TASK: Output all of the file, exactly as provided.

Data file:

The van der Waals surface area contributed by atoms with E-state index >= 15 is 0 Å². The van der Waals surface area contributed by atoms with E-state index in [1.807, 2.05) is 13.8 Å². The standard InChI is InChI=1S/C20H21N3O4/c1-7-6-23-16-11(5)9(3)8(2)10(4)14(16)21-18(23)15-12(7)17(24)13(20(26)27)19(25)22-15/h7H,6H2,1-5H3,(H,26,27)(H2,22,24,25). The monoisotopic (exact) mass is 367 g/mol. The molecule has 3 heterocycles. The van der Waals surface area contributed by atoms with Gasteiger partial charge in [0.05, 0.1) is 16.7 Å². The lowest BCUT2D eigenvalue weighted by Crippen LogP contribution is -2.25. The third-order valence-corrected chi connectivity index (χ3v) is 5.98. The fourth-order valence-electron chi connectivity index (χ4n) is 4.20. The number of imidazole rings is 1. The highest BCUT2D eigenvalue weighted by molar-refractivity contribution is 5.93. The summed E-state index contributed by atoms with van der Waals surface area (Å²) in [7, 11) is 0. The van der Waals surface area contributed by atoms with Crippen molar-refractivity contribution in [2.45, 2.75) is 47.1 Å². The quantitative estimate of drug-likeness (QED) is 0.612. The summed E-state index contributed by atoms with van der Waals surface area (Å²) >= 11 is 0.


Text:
The van der Waals surface area contributed by atoms with E-state index >= 15 is 0 Å². The van der Waals surface area contributed by atoms with E-state index in [1.807, 2.05) is 13.8 Å². The standard InChI is InChI=1S/C20H21N3O4/c1-7-6-23-16-11(5)9(3)8(2)10(4)14(16)21-18(23)15-12(7)17(24)13(20(26)27)19(25)22-15/h7H,6H2,1-5H3,(H,26,27)(H2,22,24,25). The monoisotopic (exact) mass is 367 g/mol. The molecule has 3 heterocycles. The van der Waals surface area contributed by atoms with Gasteiger partial charge in [0.05, 0.1) is 16.7 Å². The lowest BCUT2D eigenvalue weighted by Crippen LogP contribution is -2.25. The third-order valence-corrected chi connectivity index (χ3v) is 5.98. The fourth-order valence-electron chi connectivity index (χ4n) is 4.20. The number of imidazole rings is 1. The highest BCUT2D eigenvalue weighted by molar-refractivity contribution is 5.93. The summed E-state index contributed by atoms with van der Waals surface area (Å²) in [7, 11) is 0. The van der Waals surface area contributed by atoms with Crippen molar-refractivity contribution in [2.45, 2.75) is 47.1 Å². The quantitative estimate of drug-likeness (QED) is 0.612. The summed E-state index contributed by atoms with van der Waals surface area (Å²) >= 11 is 0.